National Basketball Association star Julius Erving finally got his college degree, to the delight of his mother and thousands of other graduating students at the University of Massachusetts commencement yesterday in Amherst, Mass.

"I hope Dr. Erving does not decide to run for governor," Gov. Michael Dukakis told the crowd of 25,000 after one of several ovations for the Phildelphia 76ers forward. "If he does, I'm through."

With the degree in leadership and administration, Erving, 36, fulfilled a promise he made 16 years ago when he dropped out of the university with just one year to go to begin his professional basketball career with the American Basketball Association.

"I don't need the degree to go forward with the present endeavors with which I am involved, but I feel personally that I needed to fulfill a commitment I started in 1968 and to fulfill a promise I made to my mother," said the 76ers' captain.

Erving was among 4,324 students to receive undergraduate degrees at Massachusetts and one of a half-dozen worthies to receive an honorary doctor of law degree.

Erving completed his degree work over the last year and a half through the University Without Walls program, an individualized degree program with a curriculum designed for adults who are unable to attend traditional college classes because of work or family commitments.

He said the degree will help him "speak with more credibility to young people in general and to my own children in particular." . . .

Detroit Pistons all-star guard Isiah Thomas will undergo two operations in the next eight days to repair a chronically sore joint in his left thumb.

Pins will be surgically placed in his thumb Wednesday and bone fusion surgery will be performed the following Monday on the middle of the three joints in the thumb.

"It shouldn't affect the way he plays basketball," said Dr. Eugene Horrell, who will perform the operations. "He should be able to hold or control a basketball as well as ever, maybe even a little bit better than before."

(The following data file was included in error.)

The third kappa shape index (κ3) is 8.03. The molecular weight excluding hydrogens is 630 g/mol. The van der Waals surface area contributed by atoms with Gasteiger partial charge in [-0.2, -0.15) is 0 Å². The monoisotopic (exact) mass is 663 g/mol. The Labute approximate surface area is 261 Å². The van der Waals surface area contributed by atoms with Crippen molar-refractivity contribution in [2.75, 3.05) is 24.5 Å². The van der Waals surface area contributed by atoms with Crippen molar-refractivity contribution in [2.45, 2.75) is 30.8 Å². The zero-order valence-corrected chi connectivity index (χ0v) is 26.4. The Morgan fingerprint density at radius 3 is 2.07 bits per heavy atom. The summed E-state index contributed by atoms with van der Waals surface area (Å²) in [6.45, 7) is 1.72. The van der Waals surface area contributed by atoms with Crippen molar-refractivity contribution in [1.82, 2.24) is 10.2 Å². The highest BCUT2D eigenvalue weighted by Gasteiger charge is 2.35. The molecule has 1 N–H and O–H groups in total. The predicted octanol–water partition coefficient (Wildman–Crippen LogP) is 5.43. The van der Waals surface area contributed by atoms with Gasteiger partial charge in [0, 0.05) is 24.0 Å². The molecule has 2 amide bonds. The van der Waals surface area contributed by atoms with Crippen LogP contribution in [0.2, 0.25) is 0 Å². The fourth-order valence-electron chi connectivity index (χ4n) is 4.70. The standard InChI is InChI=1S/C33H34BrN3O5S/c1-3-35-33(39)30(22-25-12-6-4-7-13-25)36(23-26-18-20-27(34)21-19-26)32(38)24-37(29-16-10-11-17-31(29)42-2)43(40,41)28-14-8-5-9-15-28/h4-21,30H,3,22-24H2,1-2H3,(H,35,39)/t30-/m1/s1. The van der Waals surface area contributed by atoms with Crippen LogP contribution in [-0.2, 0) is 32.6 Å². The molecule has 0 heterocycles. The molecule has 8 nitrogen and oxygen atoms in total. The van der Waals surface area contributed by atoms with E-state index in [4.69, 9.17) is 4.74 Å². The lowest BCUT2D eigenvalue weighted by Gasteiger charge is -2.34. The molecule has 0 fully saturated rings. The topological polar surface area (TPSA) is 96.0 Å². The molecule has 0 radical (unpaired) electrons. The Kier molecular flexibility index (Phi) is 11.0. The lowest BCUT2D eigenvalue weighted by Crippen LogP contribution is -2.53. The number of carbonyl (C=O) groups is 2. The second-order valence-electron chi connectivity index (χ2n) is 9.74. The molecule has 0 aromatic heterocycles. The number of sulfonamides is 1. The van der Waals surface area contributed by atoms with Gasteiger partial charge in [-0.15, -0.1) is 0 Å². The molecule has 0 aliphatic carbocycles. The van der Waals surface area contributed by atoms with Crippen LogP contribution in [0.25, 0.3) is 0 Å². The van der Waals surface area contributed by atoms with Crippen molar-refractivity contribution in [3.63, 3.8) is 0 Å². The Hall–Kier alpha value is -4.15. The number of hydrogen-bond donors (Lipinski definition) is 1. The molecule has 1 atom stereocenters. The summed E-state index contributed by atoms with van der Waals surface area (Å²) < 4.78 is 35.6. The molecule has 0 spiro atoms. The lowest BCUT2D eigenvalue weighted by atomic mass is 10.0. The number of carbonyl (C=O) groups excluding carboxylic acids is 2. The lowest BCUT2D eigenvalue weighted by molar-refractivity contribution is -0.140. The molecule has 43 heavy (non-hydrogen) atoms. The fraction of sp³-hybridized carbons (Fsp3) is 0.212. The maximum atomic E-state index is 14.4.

Thomas said the thumb had been chronically sore for "about as long as I can remember" because of the beating it has taken during his basketball career. But he said the pain worsened sharply after a March 7 game against the New Jersey Nets, and he now "can't control" the thumb.


Retired jockey Eddie Arcaro was "coming along nicely" in intensive care at a Miami hospital where he underwent open-heart surgery, his doctor said.

Dr. Malcolm Dorman said the 70-year-old, five-time Kentucky Derby winner would remain in intensive care a few days and could expect a 10-day to two-week stay at Miami Heart Institute. "It's hard to say because of the extensive surgery he had, but so far things are really going very well," Dorman said. "He's coming along nicely. We're pleased."

Arcaro retired in 1962 after a 31-year career in which he won 4,779 races with earnings of $30,039,543. He won the Kentucky Derby five times, a mark later equaled by Bill Hartack. His record of six victories each at the Preakness and Belmont Stakes remains intact.


Jose Trujillo's infield single in the 10th inning lifted the University of Miami (Fla.) over Georgia Tech, 7-6, advancing the Hurricanes to the finals of the NCAA Atlantic Regional double-elimination baseball tournament.

Georgia Tech later came back to beat Alabama, 9-3, eliminating the Crimson Tide and advancing to the final against Miami.

Miami, the defending national champion, can earn its third straight trip to the College World Series with one more victory. Georgia Tech must beat Miami twice today to claim the regional title.


Turner Gill, the former two-sport star at Nebraska who had to give up a pro football career because of head injuries, was signed to a minor league baseball contract by the Cleveland Indians.

Gill, 23, was the starting quarterback with the Montreal Concordes of the Canadian Football League the last two years. Doctors advised him to quit football after he suffered three concussions last season. Gill, a shortstop, was assigned to Waterloo (Iowa) of the Class-A Midwest League.

"I had some concussions during the past season and the doctors recommended I do not play football," Gill said. "I am still fairly young and I figure I will give baseball a shot."

Gill played one year of baseball at Nebraska and was drafted in the second round of the June 1980 draft by the Chicago White Sox. In 1983, he was an 18th-round selection of the New York Yankees.


Olympic silver medalist Jackie Joyner of the United States scored a year's best 6,841 points in the heptathlon to win the two-day event at an international track meet in Goetzis, Austria. Joyner won three of the events -- the 100-meter hurdles (13.09 seconds), the shot put (47 feet 1 inch) and the 200 meters (23.63).

Anke Behmer of East Germany was second with 6,530 points and Sabine Braun of West Germany finished third with 6,418.


Rob Stull of Damascus, Md., won the fencing competition on the second day of the Modern Pentathlon National Championships in San Antonio and moved into first place after two events with 2,080 points. Four-time national champion Mike Burley is in second place with 1,940.